Gans makes suggestions about what the news media can do to recapture its role in American society and what political changes might move the country closer to a true citizen's democracy. Touching on questions of critical national importance, this work sheds new light on the vital importance of a healthy news media for a healthy democracy.Gans makes suggestions about what the news media can do to recapture its role in American society and what political changes might move the country closer to a true citizen's democracy. Touching on questions of critical national importance, this work sheds new light on the vital importance of a healthy news media for a healthy democracy.Read Less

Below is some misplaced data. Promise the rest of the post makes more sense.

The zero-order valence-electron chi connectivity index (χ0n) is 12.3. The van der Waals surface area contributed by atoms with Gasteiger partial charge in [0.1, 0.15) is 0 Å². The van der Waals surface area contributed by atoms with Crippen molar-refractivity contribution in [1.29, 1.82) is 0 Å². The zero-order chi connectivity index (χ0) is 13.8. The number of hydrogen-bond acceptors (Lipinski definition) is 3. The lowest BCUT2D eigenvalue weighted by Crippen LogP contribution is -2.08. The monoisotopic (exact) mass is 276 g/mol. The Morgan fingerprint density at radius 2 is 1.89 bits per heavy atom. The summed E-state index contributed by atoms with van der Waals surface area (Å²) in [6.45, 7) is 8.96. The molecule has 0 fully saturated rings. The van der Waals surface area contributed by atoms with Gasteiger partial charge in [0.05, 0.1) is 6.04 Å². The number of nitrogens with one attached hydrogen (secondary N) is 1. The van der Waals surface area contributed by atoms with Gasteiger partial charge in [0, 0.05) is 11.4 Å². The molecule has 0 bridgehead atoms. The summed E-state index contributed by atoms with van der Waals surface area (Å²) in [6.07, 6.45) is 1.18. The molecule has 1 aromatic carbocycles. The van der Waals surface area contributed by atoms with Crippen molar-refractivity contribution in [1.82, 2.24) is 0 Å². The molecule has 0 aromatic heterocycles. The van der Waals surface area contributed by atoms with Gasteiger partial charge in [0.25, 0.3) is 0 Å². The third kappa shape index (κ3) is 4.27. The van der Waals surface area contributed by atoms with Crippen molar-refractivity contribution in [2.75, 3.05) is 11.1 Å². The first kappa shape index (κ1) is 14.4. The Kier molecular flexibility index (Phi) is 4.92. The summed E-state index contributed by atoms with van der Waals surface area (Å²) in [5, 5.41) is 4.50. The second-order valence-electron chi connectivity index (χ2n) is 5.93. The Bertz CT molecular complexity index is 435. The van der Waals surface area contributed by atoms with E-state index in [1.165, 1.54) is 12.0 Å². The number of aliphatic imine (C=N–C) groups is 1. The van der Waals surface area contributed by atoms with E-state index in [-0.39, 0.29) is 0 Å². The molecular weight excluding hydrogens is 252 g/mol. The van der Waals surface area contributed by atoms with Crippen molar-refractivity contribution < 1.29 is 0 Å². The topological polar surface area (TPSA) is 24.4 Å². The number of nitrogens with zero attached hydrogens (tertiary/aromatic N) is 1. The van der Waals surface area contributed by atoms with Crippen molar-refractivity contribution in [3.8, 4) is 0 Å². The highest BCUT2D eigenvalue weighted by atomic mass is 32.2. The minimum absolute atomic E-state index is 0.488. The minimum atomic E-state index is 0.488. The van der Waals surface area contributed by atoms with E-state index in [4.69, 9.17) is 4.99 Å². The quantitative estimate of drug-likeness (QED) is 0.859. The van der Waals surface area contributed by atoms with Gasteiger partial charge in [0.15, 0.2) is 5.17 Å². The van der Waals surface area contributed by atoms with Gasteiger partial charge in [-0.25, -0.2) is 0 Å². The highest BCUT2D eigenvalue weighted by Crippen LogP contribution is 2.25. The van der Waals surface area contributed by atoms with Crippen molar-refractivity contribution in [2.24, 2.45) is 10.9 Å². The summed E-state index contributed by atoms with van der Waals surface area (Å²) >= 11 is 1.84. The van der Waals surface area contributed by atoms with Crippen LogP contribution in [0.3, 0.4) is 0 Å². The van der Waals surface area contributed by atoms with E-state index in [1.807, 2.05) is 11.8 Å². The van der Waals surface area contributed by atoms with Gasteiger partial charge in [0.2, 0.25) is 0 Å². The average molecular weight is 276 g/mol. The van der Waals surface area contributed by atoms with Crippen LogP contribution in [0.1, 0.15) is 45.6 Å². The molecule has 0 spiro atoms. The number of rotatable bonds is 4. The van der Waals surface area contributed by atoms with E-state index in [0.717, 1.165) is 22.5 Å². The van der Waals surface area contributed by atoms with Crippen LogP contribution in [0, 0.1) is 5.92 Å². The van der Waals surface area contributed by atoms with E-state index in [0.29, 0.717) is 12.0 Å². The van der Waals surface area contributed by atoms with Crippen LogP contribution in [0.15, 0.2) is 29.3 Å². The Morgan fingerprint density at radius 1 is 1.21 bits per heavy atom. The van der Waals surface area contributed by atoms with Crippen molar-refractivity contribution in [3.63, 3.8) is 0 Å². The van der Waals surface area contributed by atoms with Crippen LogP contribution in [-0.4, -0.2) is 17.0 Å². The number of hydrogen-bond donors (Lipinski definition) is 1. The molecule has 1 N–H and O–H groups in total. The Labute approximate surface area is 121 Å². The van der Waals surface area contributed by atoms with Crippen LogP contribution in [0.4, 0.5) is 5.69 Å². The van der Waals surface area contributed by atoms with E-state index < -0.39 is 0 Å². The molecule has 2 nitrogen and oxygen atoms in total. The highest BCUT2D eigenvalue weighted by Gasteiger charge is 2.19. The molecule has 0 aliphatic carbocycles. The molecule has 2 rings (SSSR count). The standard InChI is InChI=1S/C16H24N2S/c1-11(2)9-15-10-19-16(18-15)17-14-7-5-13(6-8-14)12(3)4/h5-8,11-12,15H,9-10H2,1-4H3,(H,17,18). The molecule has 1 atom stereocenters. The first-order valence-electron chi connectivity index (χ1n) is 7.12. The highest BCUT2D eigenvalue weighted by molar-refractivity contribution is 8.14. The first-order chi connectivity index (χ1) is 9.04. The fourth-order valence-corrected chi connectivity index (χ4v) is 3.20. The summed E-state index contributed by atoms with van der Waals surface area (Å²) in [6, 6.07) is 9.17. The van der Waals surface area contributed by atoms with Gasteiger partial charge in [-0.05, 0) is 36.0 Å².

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Publishers Weekly, 2003-02-15 Journalism has plenty of failings, and while Columbia University sociology professor Gans is sure to point out many of them in this book, he also holds out hope for the profession's redemption. The esteemed social critic laments that disempowerment-both economic and political-has become "the normal state of the citizenry," with people thinking they have little control over much of anything these days. Journalism, says Gans, does little to help. Obsessed with profits and entertainment over the public-minded debate of issues, media outlets have sunk in Gans's esteem to where their reporters and anchors are seen as the moral equivalents of politicians and lawyers. Of course, these problems have been debated for decades; but Gans puts forward various suggestions for how both journalism and democracy in America may be improved, including increasing the diversity of newsrooms and strengthening the voice of citizen lobbies. It's a high-minded treatise and a welcome counterbalance to the constant cries of liberal bias in the media. It might be wishful thinking, though, to hope that Gans's prescriptions will have any effect on the behavior of today's media monoliths. (Mar.) Copyright 2003 Reed Business Information.
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